When it comes to cannabinoids, age matters. We have talked to Dr. Robert Hashemiyoon about cannabis being a potential anti-aging medicine, and there are several good reasons for this, including …
Could a small amount of THC a day keep dementia at bay?
Regular, low doses of THC boosted memory and learning in older mice, and the endocannabinoid system seems to play an important role in adult neurogenesis in the hippocampus and the lateral ventricles. So, whilst cannabinoids may not be ideal for non-medical use for children and teens, a small amount of cannabis a day when a person gets older may actually help retain memory and aid learning! Dementia, which is often associated with Alzheimer’s disease, may potentially be halted or even possibly prevented by learning how cannabinoids reduce the production of harmful amyloid plaques:
“Several findings indicate that the activation of both CB1 and CB2 receptors by natural or synthetic agonists, at non-psychoactive doses, have beneficial effects in Alzheimer experimental models by reducing the harmful β-amyloid peptide action and tau phosphorylation, as well as by promoting the brain’s intrinsic repair mechanisms. Moreover, endocannabinoid signaling has been demonstrated to modulate numerous concomitant pathological processes, including neuroinflammation, excitotoxicity, mitochondrial dysfunction, and oxidative stress.”
Bone loss …
As our bodies get older, our bones get weaker. Also, the wear-and-tear of general living will likely cause some bone degradation and, whilst exercising will prevent osteoporosis, an imbalance between nutrition and exercise will lead to bone stress injuries and early osteoporosis. Interestingly, cannabinoids may help reverse bone loss as:
“The CB1 receptor is present mainly in skeletal sympathetic nerve terminals, thus regulating the adrenergic tonic restrain of bone formation. CB2 is expressed in osteoblasts and osteoclasts, stimulates bone formation, and inhibits bone resorption … Indeed, in humans, polymorphisms in CNR2, the gene encoding CB2, are strongly associated with postmenopausal osteoporosis. Preclinical studies have shown that a synthetic CB2-specific agonist rescues ovariectomy-induced bone loss. Taken together, the reports on cannabinoid receptors in mice and humans pave the way for the development of 1) diagnostic measures to identify osteoporosis-susceptible polymorphisms in CNR2, and 2) cannabinoid drugs to combat osteoporosis.”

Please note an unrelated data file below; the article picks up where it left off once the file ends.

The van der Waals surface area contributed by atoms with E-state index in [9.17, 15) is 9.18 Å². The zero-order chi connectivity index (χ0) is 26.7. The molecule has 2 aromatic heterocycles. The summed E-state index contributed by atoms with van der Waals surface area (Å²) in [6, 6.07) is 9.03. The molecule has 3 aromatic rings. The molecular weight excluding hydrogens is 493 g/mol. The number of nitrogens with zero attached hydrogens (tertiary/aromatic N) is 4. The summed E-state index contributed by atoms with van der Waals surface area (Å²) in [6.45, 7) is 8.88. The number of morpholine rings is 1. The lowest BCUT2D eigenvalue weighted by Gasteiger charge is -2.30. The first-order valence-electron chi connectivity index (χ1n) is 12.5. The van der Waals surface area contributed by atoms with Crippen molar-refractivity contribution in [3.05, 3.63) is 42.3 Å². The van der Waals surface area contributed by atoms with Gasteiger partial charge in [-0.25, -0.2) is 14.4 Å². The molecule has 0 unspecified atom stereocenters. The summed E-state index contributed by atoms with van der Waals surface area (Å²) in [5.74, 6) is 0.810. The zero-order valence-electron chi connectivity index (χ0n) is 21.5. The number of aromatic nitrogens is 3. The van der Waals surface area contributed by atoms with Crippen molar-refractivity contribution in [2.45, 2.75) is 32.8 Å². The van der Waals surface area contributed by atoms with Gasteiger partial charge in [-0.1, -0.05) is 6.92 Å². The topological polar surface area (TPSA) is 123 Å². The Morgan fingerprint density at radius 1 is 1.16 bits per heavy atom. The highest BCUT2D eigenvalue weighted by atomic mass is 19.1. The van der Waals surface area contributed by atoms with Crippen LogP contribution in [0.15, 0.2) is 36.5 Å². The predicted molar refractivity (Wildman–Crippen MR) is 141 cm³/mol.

The immune system
“Cannabinoids can modulate both the function and secretion of cytokines from immune cells. Therefore, cannabinoids may be considered for treatment of inflammatory disease.” CBD in particular seems to have anti-inflammatory effects and suppresses T-cell function, making CBD not only potentially great for neurodegenerative disorders, but also organ transplantation. However, this doesn’t mean THC isn’t useful as well – it also may suppress the production of inflammatory Th1 cytokines; and as transplant rejection is thought to be mediated by Th1 cells, suppressing these cells and cytokine production via the use of cannabinoids may give us a new class of immunosuppressive drugs and reduce reliance on other immunosuppressants with nasty side-effects (increased risk of infection, appetite loss, nausea, vomiting, trembling, osteoporosis and decrease in muscle function).
Replacing other medications